Among women, the average age of first marriage was 21.4 and the average age at maternity was 28.8. The synthetic index of fertility of women was 4.7. The average number of families in a house was 1.3 and the average number of persons per room was 1.7. The total labour force in the department was 185,815, of which 43.10% were women. The proportion of households with no level of education was 65.50% and the proportion of households with children attending school was 60.00%. The crude birth rate was 36.2, the general rate of fertility was 149.10 and the gross reproduction rate was 2.30.[6]

Administrative divisionsEdit

 
Communes of Plateau

The department of Plateau was created in 1999 when it was split off from Ouémé Department with an area of 2,835 square kilometres (1,095 sq mi). Plateau is subdivided into five communes, each centered at one of the principal towns: Adja-Ouèrè, Ifangni, Kétou, Pobè and Sakété.[8]

Benin, formerly known as Dahomey, was a French colony till 1894. It gained independence in 1960 and was admitted to the United Nations. The period from 1960 to 1972 was marked by political instability and frequent changes of leadership.[9] Benin originally had six administrative regions (départements), which have now been bifurcated to make 12. Each of the deconcentrated administrative services (directions départementales) of the sectoral ministries takes care of two administrative regions. A law passed in 1999 transformed the sous-prefectures, the lowest level of territorial administration, into local governments.[10] Municipalities and communal councils have elected representatives who manage the administration of the regions. The latest elections of the municipal and communal councils were held in June 2015.[11]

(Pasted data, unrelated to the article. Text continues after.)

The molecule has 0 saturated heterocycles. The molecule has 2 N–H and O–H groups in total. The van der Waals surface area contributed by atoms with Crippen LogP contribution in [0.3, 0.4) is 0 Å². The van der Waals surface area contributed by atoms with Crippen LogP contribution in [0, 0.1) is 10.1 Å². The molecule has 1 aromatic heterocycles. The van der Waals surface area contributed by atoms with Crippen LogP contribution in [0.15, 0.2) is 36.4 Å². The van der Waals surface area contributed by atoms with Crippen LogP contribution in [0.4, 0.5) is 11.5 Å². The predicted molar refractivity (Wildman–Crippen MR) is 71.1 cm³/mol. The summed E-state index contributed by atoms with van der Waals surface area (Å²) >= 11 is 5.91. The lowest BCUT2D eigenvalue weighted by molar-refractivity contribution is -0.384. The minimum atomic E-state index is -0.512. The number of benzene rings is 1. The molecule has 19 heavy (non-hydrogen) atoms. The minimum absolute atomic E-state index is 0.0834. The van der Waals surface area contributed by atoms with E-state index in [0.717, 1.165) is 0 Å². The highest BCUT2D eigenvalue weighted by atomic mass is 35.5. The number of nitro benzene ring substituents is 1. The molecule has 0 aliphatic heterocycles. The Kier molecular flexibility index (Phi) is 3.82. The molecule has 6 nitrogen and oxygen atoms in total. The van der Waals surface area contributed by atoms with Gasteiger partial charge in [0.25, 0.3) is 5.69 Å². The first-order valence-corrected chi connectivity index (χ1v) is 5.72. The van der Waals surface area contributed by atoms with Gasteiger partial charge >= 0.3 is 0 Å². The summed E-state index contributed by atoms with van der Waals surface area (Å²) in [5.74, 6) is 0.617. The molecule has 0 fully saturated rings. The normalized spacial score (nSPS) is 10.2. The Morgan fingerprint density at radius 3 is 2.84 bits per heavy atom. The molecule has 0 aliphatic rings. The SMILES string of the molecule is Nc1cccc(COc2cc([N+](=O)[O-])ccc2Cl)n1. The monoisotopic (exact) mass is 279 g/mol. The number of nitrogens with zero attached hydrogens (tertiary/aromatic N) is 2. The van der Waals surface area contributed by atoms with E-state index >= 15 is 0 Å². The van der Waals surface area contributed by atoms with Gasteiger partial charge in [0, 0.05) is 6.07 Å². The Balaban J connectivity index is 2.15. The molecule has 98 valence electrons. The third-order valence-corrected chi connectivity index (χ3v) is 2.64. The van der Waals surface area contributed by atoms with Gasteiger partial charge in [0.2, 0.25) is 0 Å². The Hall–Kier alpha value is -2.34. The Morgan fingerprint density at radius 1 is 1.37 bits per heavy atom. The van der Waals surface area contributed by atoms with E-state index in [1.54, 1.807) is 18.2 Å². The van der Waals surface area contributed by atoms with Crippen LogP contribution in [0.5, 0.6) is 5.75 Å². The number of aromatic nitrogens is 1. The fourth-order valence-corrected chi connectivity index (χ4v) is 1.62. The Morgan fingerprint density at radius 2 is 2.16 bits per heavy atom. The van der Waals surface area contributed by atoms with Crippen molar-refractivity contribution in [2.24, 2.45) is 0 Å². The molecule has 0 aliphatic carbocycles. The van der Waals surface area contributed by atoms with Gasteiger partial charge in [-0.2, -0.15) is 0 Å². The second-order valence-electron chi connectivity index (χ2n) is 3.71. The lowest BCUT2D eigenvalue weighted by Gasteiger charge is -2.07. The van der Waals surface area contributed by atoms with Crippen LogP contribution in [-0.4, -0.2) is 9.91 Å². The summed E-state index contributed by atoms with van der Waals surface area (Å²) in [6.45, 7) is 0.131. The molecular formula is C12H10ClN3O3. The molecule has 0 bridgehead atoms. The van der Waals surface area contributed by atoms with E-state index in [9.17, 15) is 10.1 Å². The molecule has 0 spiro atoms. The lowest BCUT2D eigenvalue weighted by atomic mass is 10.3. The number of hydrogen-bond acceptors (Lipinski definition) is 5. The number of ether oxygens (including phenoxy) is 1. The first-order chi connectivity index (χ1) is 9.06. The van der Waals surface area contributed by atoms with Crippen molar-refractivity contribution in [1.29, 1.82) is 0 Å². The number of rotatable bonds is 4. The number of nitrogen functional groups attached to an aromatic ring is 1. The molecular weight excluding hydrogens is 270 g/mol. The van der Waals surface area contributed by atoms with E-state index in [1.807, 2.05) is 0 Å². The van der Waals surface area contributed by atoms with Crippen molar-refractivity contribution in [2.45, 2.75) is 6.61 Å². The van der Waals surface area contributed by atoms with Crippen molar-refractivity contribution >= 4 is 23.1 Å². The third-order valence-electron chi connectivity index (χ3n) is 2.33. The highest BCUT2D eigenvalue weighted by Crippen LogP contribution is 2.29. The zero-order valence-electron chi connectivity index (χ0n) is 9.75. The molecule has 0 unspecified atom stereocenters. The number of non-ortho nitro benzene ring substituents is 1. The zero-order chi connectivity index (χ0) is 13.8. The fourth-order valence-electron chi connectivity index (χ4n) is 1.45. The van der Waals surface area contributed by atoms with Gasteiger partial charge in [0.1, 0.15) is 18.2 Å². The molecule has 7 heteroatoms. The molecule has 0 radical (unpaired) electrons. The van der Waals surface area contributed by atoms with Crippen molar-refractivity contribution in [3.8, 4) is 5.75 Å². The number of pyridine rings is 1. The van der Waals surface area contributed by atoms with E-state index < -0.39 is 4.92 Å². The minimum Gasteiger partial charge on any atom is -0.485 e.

ReferencesEdit

  1. ^ "Benin". Geohive. Archived from the original on 2017-02-01. Retrieved 25 November 2016.
  2. ^ "Ethnicity in Benin". NADA. Archived from the original on 2017-01-01. Retrieved 24 November 2016.
  3. ^ Benin Mineral & Mining Sector Investment and Business Guide. Int'l Business Publications. 2007. pp. 21–22. ISBN 9781433019012.
  4. ^ McColl, R. W. (2014). Encyclopedia of World Geography, Volume 1. Infobase Publishing. p. 21-22. ISBN 9780816072293.
  5. ^ Haggett, Peter, ed. (2002). Encyclopedia of World Geography, Volume 17. Marshall Cavendish. p. 2325. ISBN 9780761473060.
  6. ^ a b "Socio economic data of Benin, 2013". Institut National de la Statistique et de l’Analyse Economique (INSAE) du Benin. 2013. Retrieved 25 November 2016.
  7. ^ "Census of Benin, 2013". Institut National de la Statistique et de l’Analyse Economique (INSAE) du Benin. 2013. Retrieved 25 November 2016.
  8. ^ Houngnikpo, Mathurin C.; Decalo, Samuel (2013). Historical Dictionary of Benin. Rowman & Littlefield. p. 288-89. ISBN 9780810871717.
  9. ^ "Benin country profile". BBC. 5 August 2016. Retrieved 20 November 2016.
  10. ^ Republic of Benin, Public Administration and Country profile (PDF) (Report). Department of Economic and Social Affairs (DESA), United Nations. 2004. p. 8. Retrieved 17 November 2016.
  11. ^ "Local elections in Benin, 2015". African Elections Database. Retrieved 25 November 2016.

External linksEdit